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Thread: Pitchers' Development Question

  1. #1
    OlafTheBlack Dan's Avatar
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    Pitchers' Development Question

    Why does it seem like pitchers in the minors or even, say, coming out of college, are generally tagged as being starters or relievers early in their pro career? This happens and then the starter gets 6-ish innings of experience 5 day turn in the rotation, while the reliever may get 2-3 innings in the same 5-day period. To me, this doesn't make sense.

    The player I'm thinking of lately is Danny Herrera, who's been in the minors as a reliever. He's only got 39 innings pitched this year, while Homer Bailey has 69 and Daryl Thompson has 75. Over the course of a 4 season minor league career, that difference adds up to a couple hundred innings of valuable experience the reliever isn't getting.

    Would it not be better to have your best arms as starters, and only after they reach the majors, weed out certain ones to be relievers?
    The one constant through all the years, Ray, has been baseball. America has rolled by like an army of steamrollers. It has been erased like a blackboard, rebuilt and erased again. But baseball has marked the time. -- Terrance Mann (Field of Dreams)

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  3. #2
    Vampire Weekend @Bernie's camisadelgolf's Avatar
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    Re: Pitchers' Development Question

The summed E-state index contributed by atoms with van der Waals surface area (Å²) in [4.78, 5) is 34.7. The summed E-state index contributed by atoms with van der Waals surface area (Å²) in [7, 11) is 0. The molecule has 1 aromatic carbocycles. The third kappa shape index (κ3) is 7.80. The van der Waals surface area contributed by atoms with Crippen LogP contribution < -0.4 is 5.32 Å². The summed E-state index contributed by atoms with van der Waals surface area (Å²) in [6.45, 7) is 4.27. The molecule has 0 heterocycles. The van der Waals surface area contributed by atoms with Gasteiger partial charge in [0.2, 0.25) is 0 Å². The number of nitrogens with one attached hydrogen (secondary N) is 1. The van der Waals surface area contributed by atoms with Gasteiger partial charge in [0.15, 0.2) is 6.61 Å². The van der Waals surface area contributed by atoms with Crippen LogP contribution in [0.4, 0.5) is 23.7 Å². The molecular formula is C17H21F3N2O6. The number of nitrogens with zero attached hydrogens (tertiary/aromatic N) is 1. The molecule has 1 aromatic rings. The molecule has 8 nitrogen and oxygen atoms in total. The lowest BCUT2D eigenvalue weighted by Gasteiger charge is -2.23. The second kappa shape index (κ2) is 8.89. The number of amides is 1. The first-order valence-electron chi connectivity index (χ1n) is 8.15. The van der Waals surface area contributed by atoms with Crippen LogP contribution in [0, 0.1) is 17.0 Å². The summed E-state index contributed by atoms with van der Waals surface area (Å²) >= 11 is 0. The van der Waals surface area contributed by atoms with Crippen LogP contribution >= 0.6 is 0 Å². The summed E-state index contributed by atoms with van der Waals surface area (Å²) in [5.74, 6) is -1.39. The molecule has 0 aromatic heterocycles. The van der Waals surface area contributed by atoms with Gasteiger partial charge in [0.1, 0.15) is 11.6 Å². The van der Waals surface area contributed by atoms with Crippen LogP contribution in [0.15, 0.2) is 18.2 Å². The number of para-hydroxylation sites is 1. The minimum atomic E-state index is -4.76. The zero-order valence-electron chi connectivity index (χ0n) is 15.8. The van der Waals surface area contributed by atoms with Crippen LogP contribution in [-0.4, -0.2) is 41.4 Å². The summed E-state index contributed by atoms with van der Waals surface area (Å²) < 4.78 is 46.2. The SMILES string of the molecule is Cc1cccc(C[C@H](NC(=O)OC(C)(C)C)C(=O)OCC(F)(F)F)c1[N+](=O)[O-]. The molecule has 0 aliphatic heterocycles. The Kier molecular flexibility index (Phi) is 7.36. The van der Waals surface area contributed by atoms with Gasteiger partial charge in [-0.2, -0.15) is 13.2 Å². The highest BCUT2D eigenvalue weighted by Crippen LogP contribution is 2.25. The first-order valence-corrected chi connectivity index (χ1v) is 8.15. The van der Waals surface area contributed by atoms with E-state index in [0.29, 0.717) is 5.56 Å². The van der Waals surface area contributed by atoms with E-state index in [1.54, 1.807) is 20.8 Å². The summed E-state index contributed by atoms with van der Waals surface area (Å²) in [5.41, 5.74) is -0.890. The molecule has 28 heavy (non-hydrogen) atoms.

Some pitchers have only one or two quality pitches and are then considered relievers. Other pitchers may be incapable of being effective for multiple innings. Some players are able to get a little more velocity if they are reserved for the bullpen, and the difference in velocity makes the difference between them being a mediocre starter and an effective reliever. That's just the tip of the iceberg on how to answer this question.

    There have been many players who are tagged as relievers, but they play as starters in the minors to give them more experience. A few recent cases of this in the Reds organization are Ty Pelland, Ramon Ramirez, and Sean Watson.

  4. #3
    Waitin til next year bucksfan2's Avatar
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    Re: Pitchers' Development Question

    Would it not be better to have your best arms as starters, and only after they reach the majors, weed out certain ones to be relievers?
    I think you underestimate the difference between starting and relieving. With starting you pretty have all day to get ready both physically and mentally. With relieving you only have a short period of time to do so. IMO with a young arm you want to get it used to a routine and have it stick with the routine. I don't know how long it would take for a player to get used to switching from starting to relieving or vice versa. Also wouldn't you want the players you had pegged for a reliever to get used to pitching in that situation?

  5. #4
    Member Sea Ray's Avatar
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    Re: Pitchers' Development Question

    Your top notch prospects are generally used as starters early in their minor league career with the idea that you max out their innings and experience. As you get closer to the bigs, like AA and AAA they might start moving you into roles that they project for you in the majors, but at the end of the day someone has to pitch relief, even in the minors


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